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Japanese Teas: Matcha, Sencha, Hojicha, Gyokuro, Genmaicha, and More!

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In Japan, you'll find a wide variety of teas, with green tea being just one of them. Read on to learn about the main types, and refer back to this article when tasting new types of Japanese teas!

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The Diversity of Japanese Tea: Same Family, Different Brews

Japanese Teas

There are a plethora of teas in Japan. However, there are only a handful of people can clearly explain the differences between each beverage. Some drinks aren’t even made with tea leaves, yet have the kanji for tea or “茶/cha” in their name!

This article will explain the types of tea in Japan, including both their similarities and differences. Refer to these descriptions the next time you’re choosing a product at the convenience store, supermarket, or specialty shop.

Table of Contents

Main Varieties of Green Tea (Ryokucha)

Japanese Teas

Ryokucha is the general term for green tea. Many of the common varieties of tea in Japan are ryokucha. It is made with leaves from a tea plant called camellia sinensis that are processed with heat to avoid further fermentation. Another name for this tea is fuhakkocha (unfermented tea).

1. Matcha

Japanese Teas

Matcha is a powdered tea made from tea leaves grown in shade for a set period. Once the leaves are dried, they are ground to a smooth powder in a stone mill. Matcha has a unique fresh scent with a strong fragrance. Its fine quality gives matcha a great flavor!

The traditional culture of inviting guests to a tea room and welcoming them with tea prepared from matcha powder is called sado, or tea ceremony.

2. Sencha


Sencha is the most common variety of ryokucha available. This tea is made by steaming plucked tea leaves, then rolling them dry. It has a refreshing taste with a great balance of flavor and astringency.

3. Gyokuro


Gyokuro is the highest grade of green tea. Similar to matcha, gyokuro is made from leaves that are covered and blocked from the sunlight for a set period while growing. It’s characterized by its mild sweetness and deep flavor. Compared to other green teas, it has a higher caffeine content.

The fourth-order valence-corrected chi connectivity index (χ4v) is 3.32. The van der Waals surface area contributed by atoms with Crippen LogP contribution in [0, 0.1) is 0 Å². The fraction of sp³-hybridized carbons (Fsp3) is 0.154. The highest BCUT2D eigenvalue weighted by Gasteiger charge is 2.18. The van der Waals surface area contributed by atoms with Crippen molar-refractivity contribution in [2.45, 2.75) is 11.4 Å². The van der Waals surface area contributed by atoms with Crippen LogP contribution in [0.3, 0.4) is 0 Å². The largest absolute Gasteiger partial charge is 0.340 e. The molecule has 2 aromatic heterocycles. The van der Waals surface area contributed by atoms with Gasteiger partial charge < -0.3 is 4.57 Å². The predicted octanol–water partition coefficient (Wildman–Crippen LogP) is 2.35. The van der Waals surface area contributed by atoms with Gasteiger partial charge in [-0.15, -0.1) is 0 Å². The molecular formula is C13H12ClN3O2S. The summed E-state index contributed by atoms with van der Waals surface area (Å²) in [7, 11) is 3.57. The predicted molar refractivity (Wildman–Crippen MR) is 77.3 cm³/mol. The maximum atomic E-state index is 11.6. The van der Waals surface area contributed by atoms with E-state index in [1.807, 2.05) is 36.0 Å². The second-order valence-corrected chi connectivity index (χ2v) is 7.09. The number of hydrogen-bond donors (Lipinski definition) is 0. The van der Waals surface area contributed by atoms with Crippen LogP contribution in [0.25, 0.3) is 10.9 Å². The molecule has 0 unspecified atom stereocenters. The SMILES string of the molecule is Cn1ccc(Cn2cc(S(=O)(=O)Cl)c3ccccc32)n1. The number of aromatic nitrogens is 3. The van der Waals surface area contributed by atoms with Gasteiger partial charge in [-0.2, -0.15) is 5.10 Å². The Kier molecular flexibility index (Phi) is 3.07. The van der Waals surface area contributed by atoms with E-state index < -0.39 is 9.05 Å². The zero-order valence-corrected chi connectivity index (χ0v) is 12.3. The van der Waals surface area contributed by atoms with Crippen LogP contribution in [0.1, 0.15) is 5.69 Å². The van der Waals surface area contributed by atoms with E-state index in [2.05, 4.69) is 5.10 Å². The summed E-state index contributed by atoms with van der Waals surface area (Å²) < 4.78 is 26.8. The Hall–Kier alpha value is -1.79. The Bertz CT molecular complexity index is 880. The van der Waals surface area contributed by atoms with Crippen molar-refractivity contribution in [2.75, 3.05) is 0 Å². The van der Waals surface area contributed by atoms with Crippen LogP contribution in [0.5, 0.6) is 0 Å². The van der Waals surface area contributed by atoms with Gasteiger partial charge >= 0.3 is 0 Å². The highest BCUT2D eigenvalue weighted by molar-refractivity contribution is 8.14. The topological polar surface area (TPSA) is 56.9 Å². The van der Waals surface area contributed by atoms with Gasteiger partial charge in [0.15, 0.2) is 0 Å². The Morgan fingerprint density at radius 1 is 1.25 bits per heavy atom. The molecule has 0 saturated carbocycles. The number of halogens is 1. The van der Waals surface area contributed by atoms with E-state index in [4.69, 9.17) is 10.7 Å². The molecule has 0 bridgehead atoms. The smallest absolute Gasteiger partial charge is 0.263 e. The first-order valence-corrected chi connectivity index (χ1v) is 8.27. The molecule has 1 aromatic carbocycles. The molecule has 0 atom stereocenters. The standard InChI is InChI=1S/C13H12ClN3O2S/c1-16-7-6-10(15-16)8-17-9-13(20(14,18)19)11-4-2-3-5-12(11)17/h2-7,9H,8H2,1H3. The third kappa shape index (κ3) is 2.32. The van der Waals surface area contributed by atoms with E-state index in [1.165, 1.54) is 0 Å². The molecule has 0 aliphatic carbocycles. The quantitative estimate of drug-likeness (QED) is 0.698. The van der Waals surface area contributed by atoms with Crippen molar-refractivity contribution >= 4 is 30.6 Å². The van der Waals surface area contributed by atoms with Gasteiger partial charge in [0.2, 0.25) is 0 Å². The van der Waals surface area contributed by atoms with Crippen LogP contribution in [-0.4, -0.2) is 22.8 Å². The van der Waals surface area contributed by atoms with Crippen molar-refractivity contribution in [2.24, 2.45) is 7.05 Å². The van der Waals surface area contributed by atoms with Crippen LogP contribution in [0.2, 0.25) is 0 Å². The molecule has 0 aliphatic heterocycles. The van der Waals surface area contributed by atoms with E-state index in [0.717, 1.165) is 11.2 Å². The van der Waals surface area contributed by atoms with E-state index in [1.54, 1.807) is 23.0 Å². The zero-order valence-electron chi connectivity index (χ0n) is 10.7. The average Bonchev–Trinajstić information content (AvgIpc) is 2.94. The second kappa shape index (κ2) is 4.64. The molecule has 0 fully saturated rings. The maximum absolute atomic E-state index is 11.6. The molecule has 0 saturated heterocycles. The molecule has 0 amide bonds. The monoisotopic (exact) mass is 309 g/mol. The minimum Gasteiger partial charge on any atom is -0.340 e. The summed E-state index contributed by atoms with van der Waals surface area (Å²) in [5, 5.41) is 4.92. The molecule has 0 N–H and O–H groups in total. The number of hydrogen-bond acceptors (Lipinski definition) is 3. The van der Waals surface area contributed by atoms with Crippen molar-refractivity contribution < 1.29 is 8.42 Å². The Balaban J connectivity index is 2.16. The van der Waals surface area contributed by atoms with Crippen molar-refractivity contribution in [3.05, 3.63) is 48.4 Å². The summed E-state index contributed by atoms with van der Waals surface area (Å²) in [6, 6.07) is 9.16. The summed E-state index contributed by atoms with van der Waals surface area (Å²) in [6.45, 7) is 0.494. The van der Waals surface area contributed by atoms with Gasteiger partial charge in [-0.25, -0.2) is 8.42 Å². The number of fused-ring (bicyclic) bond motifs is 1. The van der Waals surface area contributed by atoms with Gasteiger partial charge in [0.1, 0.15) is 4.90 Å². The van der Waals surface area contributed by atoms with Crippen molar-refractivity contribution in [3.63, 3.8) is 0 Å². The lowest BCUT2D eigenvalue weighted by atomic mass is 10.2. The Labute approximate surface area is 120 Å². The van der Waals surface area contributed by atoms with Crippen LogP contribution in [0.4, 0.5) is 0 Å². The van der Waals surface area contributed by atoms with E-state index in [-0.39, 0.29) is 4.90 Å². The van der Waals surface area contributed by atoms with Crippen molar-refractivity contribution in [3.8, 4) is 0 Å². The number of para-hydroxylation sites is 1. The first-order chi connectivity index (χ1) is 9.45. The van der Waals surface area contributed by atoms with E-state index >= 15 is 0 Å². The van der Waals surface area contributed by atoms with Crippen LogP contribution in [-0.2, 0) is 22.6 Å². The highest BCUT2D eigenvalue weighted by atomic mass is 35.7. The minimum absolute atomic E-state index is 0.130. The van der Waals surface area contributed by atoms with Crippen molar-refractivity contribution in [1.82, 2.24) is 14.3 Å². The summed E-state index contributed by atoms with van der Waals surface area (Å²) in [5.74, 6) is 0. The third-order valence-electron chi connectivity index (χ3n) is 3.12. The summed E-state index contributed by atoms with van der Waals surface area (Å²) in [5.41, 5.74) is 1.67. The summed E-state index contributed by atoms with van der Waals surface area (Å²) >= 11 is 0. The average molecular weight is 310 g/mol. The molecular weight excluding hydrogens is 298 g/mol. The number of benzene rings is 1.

4. Hojicha


Hojicha has an enhanced aroma, because the tea leaves are roasted over high heat while drying. It has a smooth taste with almost no bitterness or astringency, as the caffeine evaporates during the roasting process.

5. Genmaicha


This tea is a mixture of roasted rice and sencha-like green tea. It’s known for its savory brown rice aroma. The tea itself doesn’t contain a lot of tea leaves, so it’s low in caffeine.

6. Bancha


This drink is made with tea leaves that have matured and hardened. The manufacturing process differs from region to region, so this tea can either have a green or brown hue.

Teas That Don't Contain Tea Leaves

In Japan, you’ll also find drinks referred to as teas that aren’t made with any tea leaves. These beverages contain no caffeine, since tea leaves are not an ingredient.

7. Mugicha


Mugicha, or barley tea, is a popular variety of tea consumed nearly as often as sencha at home. It's made by steeping roasted barley seeds in hot or ice water. This drink is full of minerals and frequently enjoyed chilled during sweltering summer days.

8. Kombucha


This drink called kombucha (not to be confused with the fermented tea known outside of Japan as kombucha) is made by adding hot water to dried kelp that has been finely chopped or made into a powder.

Ume kombucha is a famous version of this tea, made by adding a dash of salt and shredded, dried plums. It has a distinctive, slightly salty taste.

9. Wakocha: Japanese Black Tea


Wakocha refers to black tea (kocha) grown and harvested in Japan. It is made from the same camellia sinensis leaves as ryokucha. The Japanese black tea is characterized by a lack of astringency and a subtle flavor. Wakocha is mainly sold at specialty shops due to its smaller production volume compared to ryokucha.

Learn the Basics of Japanese Teas and Take the Next Step!

Visit a specialty tea shop, and you can find many tea varieties from across Japan. Nowadays, there are numerous tea products and herbal tea blends sold in stores.

Now that you’ve learned the differences between the main types of teas, what’s next? We recommend delving deeper into the world of these delicious Japanese beverages!

All Photos by Pixta

Written by

The MATCHA editorial department. Our articles feature useful travel information for visitors to Japan, from how-to guides to recommended places to visit.

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